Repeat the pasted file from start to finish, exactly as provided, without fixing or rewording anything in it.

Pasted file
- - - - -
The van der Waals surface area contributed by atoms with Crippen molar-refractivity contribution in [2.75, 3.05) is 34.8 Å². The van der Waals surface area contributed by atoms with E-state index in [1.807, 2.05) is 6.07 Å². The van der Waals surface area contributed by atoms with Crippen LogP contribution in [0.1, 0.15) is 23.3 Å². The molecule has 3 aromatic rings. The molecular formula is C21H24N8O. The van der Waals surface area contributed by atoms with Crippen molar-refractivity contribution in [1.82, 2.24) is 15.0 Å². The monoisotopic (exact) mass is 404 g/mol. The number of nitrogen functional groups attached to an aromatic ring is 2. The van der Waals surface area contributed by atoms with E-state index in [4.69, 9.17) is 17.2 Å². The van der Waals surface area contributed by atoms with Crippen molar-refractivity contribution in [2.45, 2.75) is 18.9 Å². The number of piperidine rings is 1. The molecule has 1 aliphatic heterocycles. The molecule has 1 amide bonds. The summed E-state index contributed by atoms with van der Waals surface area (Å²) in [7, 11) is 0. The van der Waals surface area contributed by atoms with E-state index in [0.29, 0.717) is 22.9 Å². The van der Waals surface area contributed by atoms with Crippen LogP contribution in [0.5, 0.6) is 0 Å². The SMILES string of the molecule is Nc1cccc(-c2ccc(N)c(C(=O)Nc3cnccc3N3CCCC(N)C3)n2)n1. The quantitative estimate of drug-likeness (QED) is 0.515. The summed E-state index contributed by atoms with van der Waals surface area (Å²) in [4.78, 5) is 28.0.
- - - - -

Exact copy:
The van der Waals surface area contributed by atoms with Crippen molar-refractivity contribution in [2.75, 3.05) is 34.8 Å². The van der Waals surface area contributed by atoms with E-state index in [1.807, 2.05) is 6.07 Å². The van der Waals surface area contributed by atoms with Crippen LogP contribution in [0.1, 0.15) is 23.3 Å². The molecule has 3 aromatic rings. The molecular formula is C21H24N8O. The van der Waals surface area contributed by atoms with Crippen molar-refractivity contribution in [1.82, 2.24) is 15.0 Å². The monoisotopic (exact) mass is 404 g/mol. The number of nitrogen functional groups attached to an aromatic ring is 2. The van der Waals surface area contributed by atoms with E-state index in [4.69, 9.17) is 17.2 Å². The van der Waals surface area contributed by atoms with Crippen molar-refractivity contribution in [2.45, 2.75) is 18.9 Å². The number of piperidine rings is 1. The molecule has 1 aliphatic heterocycles. The molecule has 1 amide bonds. The summed E-state index contributed by atoms with van der Waals surface area (Å²) in [7, 11) is 0. The van der Waals surface area contributed by atoms with E-state index in [0.29, 0.717) is 22.9 Å². The van der Waals surface area contributed by atoms with Crippen LogP contribution in [0.5, 0.6) is 0 Å². The SMILES string of the molecule is Nc1cccc(-c2ccc(N)c(C(=O)Nc3cnccc3N3CCCC(N)C3)n2)n1. The quantitative estimate of drug-likeness (QED) is 0.515. The summed E-state index contributed by atoms with van der Waals surface area (Å²) in [4.78, 5) is 28.0.